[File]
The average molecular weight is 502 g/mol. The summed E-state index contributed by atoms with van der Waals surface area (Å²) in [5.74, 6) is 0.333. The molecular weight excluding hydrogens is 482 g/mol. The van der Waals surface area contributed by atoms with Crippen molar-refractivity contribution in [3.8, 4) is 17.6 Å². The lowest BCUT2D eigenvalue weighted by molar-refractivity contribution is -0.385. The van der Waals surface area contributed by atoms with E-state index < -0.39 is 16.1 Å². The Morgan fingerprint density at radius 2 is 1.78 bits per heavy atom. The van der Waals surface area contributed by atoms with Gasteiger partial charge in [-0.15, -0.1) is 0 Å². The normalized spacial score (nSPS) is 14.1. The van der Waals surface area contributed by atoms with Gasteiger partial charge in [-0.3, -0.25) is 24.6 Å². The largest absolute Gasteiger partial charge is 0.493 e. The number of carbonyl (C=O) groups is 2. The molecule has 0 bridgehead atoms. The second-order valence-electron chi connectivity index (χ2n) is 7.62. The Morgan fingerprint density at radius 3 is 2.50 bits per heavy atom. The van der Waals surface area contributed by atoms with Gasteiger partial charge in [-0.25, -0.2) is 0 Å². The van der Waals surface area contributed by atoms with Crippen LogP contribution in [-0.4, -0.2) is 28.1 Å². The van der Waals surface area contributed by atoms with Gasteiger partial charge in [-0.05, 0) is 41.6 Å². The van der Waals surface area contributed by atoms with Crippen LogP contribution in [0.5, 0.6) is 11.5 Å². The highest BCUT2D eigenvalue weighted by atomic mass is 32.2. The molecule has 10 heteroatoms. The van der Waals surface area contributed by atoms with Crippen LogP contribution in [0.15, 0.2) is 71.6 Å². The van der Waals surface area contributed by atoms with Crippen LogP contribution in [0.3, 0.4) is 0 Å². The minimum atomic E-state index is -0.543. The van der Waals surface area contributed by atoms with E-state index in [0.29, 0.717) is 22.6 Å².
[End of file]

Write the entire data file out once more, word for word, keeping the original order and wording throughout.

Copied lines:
The average molecular weight is 502 g/mol. The summed E-state index contributed by atoms with van der Waals surface area (Å²) in [5.74, 6) is 0.333. The molecular weight excluding hydrogens is 482 g/mol. The van der Waals surface area contributed by atoms with Crippen molar-refractivity contribution in [3.8, 4) is 17.6 Å². The lowest BCUT2D eigenvalue weighted by molar-refractivity contribution is -0.385. The van der Waals surface area contributed by atoms with E-state index < -0.39 is 16.1 Å². The Morgan fingerprint density at radius 2 is 1.78 bits per heavy atom. The van der Waals surface area contributed by atoms with Gasteiger partial charge in [-0.15, -0.1) is 0 Å². The normalized spacial score (nSPS) is 14.1. The van der Waals surface area contributed by atoms with Gasteiger partial charge in [-0.3, -0.25) is 24.6 Å². The largest absolute Gasteiger partial charge is 0.493 e. The number of carbonyl (C=O) groups is 2. The molecule has 0 bridgehead atoms. The second-order valence-electron chi connectivity index (χ2n) is 7.62. The Morgan fingerprint density at radius 3 is 2.50 bits per heavy atom. The van der Waals surface area contributed by atoms with Gasteiger partial charge in [-0.25, -0.2) is 0 Å². The van der Waals surface area contributed by atoms with Crippen LogP contribution in [-0.4, -0.2) is 28.1 Å². The van der Waals surface area contributed by atoms with Gasteiger partial charge in [-0.05, 0) is 41.6 Å². The van der Waals surface area contributed by atoms with Crippen LogP contribution in [0.5, 0.6) is 11.5 Å². The highest BCUT2D eigenvalue weighted by atomic mass is 32.2. The molecule has 10 heteroatoms. The van der Waals surface area contributed by atoms with Crippen LogP contribution in [0.15, 0.2) is 71.6 Å². The van der Waals surface area contributed by atoms with Crippen LogP contribution in [0.3, 0.4) is 0 Å². The minimum atomic E-state index is -0.543. The van der Waals surface area contributed by atoms with E-state index in [0.29, 0.717) is 22.6 Å².